Interning for the RRC

Guest blog: Jo Goad, RRC summer intern 2021

Beginning a career seems daunting for most 20-year-olds and internships are great ways to gain some insight into the sector. When emailing around for project ideas for my Geography undergraduate dissertation, I contacted the RRC and I also asked if they had any opportunities for work experience or interning. As you might be able to tell, I have just finished my internship with the team and wanted to give an overview of what I’ve been up to. The degree I’m studying doesn’t offer a rivers module, so this opportunity has been a valuable insight into the sector. I spoke to Marc, Hannah, James, and John about their career path and their education which helped me to think about future jobs and education as well as learning about how the RRC works.

The RRC is an important organisation because it is non-for-profit so will offer un-biased advice based on goals and evidence. They also have a long history in river restoration with over five thousand case studies in the National River Restoration Inventory which includes details on techniques, cost, river channel features, funding, and a summary of the project. One of my tasks was to assign the projects in the NRRI an ID according to the themes of measures taken. Themes included climate change, nature-based solutions, stage 0/ floodplain reconnection, green infrastructure, natural capital, citizen science and rewilding. This way, when an enquiry based on these themes is proposed to the RRC, they can use my categorisations to search for examples. The RRC also has a costing database which uses information from the NRRI to give an estimation of costs for a proposed project. As some of these projects date back to 1995, I also tried to incorporate inflation data into the costing calculations. To supplement cost estimations, I wrote a caveat report which explains where the data comes from and any contextual factors that may affect costs. 

The RRC has hosted an annual conference since 2002 and posters and presentations from these days have been uploaded to the website. I was asked to sort these conference outputs into themes (citizen science, climate change, green infrastructure, natural capital, natural flood management, nature-based solutions, rewilding, stage 0/floodplain reconnection, and working with natural processes) to make searching for case studies and ideas easier. Conference outputs cover the whole of Great Britain and include a wide range of techniques making it a valuable, visual source of information for any group looking to undertake a river restoration project of their own. I also included a section on Special Sites of Scientific Interest and Special Areas of Conservation to provide insight into the types of projects being carried out in particularly important habitats.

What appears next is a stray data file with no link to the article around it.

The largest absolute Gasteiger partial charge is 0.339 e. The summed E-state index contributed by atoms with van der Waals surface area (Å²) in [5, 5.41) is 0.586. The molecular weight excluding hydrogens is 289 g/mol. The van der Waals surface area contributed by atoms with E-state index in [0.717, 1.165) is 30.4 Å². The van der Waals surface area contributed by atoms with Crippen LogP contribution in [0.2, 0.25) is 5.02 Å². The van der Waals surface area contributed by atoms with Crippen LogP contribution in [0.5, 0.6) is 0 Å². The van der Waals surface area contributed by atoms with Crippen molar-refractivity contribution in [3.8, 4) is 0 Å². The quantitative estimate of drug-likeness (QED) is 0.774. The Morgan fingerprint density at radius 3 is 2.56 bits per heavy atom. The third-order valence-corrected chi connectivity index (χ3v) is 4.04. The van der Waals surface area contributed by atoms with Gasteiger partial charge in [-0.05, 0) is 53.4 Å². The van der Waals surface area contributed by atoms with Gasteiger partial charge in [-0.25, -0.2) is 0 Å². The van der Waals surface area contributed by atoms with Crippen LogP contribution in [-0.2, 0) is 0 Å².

In terms of project work, I helped the Science and Technical team to carry out flyovers on Google Earth Pro of river reaches in Bulgaria. This was to identify the types of pressures on rivers here, providing the groundwork for Bulgarian national freshwater policy. I also wrote up some one-page summaries of projects that the RRC has advised on which will be published on the website soon. This will give further insight into the types of projects and advice that the RRC give. Finally, I spent the day touring my local river, the River Ouse in Sussex, and taking pictures of it for a blog post that I wrote that will also be published on the RRC website.

It has definitely been a busy three weeks! But I have really enjoyed my time at the RRC and have been impressed by the amount of information and expertise that they have. My time interning here has cemented my interest in rivers and opened my eyes to the range of careers there are within the sector.


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